Obviously it makes a lot of financial sense to ensure that your online store is highly visible in search results – you ideally want your store at the top, so that you can either avail of the more profitable direct-to-fan sales or purchases made through your iTunes / Amazon affiliate links. There are two ways you can do this: through search engine optimisation (SEO) or by advertising your album via adwords. With regard to SEO, here are some tips on getting to the top of results:

  • Your band’s name and (important) album titles should be listed in your online store’s page title – for example, a title such as "David Bowie – Online Store – Albums including Hunky Dory, Ziggy Stardust and Diamond Dogs" is infinitely preferable to a very non-descript ‘Online Store’.

  • Ensure your page has a ‘meta description’ which lists your artist name, albums, merchandise items and so on. This can be longer than the page title – for example, “David Bowie’s official online store, where you can buy all his albums and merchandise. Get the remastered editions of Hunky Dory, Ziggy Stardust and Diamond Dogs, or buy t-shirts, coffee mugs and leather thongs”.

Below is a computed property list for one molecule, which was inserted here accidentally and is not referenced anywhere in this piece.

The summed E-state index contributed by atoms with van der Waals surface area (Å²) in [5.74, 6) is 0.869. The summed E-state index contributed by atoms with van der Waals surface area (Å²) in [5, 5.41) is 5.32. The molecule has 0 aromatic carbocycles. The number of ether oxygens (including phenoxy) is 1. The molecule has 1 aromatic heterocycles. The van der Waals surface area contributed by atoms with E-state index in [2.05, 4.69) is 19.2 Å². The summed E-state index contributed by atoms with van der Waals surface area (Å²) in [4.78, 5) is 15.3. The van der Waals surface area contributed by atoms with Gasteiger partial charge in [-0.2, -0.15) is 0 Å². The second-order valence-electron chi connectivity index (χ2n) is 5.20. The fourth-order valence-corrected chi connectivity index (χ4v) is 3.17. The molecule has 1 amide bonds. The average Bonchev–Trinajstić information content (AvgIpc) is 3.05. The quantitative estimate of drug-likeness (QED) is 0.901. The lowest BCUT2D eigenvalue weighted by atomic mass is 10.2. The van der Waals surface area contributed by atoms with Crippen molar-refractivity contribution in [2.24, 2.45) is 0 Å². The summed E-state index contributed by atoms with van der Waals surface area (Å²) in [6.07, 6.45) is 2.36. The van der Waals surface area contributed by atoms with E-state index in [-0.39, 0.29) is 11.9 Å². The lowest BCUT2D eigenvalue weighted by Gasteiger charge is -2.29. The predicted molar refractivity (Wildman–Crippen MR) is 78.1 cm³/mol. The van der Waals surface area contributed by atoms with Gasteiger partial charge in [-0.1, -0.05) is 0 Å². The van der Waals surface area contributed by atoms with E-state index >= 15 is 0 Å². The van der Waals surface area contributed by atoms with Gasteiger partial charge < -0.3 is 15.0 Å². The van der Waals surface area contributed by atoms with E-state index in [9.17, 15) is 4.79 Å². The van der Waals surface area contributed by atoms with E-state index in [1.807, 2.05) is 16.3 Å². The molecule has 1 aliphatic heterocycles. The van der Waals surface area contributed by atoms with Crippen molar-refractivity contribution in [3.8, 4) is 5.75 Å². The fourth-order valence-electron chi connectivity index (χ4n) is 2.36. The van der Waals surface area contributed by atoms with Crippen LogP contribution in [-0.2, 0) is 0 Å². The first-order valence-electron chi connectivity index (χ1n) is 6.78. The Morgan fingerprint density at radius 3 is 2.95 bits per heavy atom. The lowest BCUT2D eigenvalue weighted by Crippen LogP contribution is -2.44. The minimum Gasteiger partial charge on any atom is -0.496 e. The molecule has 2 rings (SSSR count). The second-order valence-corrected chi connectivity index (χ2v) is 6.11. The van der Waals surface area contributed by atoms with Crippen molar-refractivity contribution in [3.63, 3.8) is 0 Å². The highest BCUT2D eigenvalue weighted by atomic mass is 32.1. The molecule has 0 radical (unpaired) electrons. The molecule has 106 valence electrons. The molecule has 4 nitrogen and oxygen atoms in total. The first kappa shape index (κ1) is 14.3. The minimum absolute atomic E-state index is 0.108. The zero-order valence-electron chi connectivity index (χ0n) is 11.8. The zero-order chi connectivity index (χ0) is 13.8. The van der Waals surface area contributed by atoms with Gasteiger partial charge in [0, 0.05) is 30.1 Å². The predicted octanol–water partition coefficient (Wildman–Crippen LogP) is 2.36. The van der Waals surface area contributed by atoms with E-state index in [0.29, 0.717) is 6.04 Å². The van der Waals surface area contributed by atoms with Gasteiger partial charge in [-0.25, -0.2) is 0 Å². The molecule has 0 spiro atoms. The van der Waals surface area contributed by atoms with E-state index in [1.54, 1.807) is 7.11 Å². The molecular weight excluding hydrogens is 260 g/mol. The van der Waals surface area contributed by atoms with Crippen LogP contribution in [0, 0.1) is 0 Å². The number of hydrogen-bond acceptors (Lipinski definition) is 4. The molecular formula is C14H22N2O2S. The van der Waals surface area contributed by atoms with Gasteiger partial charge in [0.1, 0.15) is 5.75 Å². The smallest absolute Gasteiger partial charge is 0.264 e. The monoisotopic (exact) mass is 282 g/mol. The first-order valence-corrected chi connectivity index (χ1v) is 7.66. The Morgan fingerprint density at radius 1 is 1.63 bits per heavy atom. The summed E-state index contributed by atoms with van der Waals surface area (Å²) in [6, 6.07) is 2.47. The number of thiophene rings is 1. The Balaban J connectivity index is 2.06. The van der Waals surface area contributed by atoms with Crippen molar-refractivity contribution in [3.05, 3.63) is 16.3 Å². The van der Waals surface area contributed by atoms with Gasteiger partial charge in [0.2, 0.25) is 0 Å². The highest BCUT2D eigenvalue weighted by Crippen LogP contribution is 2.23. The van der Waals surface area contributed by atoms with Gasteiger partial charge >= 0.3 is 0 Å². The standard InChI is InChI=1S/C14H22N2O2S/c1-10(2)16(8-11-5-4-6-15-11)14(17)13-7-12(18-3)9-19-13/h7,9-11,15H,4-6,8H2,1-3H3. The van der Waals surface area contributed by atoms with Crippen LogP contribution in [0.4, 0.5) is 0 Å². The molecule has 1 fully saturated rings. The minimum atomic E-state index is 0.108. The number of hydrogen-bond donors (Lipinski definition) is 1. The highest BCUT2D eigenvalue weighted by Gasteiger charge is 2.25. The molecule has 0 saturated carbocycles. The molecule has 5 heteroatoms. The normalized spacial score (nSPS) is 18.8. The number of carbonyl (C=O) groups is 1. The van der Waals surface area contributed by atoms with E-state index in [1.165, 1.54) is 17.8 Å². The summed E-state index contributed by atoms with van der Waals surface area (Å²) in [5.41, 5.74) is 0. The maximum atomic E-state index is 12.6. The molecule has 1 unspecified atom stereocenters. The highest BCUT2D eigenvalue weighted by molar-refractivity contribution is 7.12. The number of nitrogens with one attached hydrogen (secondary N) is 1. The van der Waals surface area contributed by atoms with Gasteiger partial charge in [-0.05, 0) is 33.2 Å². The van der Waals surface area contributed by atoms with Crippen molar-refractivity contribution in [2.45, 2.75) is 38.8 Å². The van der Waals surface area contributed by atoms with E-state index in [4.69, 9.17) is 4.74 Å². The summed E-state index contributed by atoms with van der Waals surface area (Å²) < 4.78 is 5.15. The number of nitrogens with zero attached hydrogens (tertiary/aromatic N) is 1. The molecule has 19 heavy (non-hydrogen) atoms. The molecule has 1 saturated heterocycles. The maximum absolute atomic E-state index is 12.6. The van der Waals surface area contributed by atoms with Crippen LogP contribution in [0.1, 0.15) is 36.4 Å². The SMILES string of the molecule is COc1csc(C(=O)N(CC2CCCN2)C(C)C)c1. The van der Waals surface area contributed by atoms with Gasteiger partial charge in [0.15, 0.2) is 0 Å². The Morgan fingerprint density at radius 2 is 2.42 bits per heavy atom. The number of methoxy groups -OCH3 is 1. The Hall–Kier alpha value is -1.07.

• Ensure all your product descriptions are ‘keyword-rich’ – i.e., contain very accurate descriptions of those leather thongs you are selling.

  • Where possible or applicable, use ‘meaningful URLs’ – web addresses that contain keywords. For example, if you happen to have individual pages for individual items (this will be the case if you are using Shopify), ensure that you are creating URLs such as ‘’ rather than ‘’.

You can check out our article on search engine optimisation for bands for a more in-depth guide to SEO for musicians, but following the above tips will help you enormously when it comes to ensuring your online store is optimised for search.

As for online advertising, it’s probably only worth spending money on Google Adwords if you know you are going to be selling significant quantities of records and want to ensure that they are bought from a particular location – your online store, basically. More useful perhaps is advertising on Facebook – using promoted posts or side adverts to put your release or store in front of your existing fans (who constitute your warmest audience of course).

That’s it for me for now – hope these tips help in your ambition to sell music to your parents succeed.

Online store building resources

I’ve written a more than a few reviews over at my blog on Style Factory of popular e-commerce and online store building apps. See below for links:

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How to distribute your music

The way music used to be distributed...on old tapes.

The digital revolution presents many challenges for musicians – but fortunately, distribution is not really one of them: it's now easier than ever to make your music available to a big audience (whether they buy it or not is another matter, of course). In this blog post I’m going to look at some ways that you can distribute your music quickly and effectively – and give you some tips on how to maximise revenue from each method of distribution. 

1. Use your own website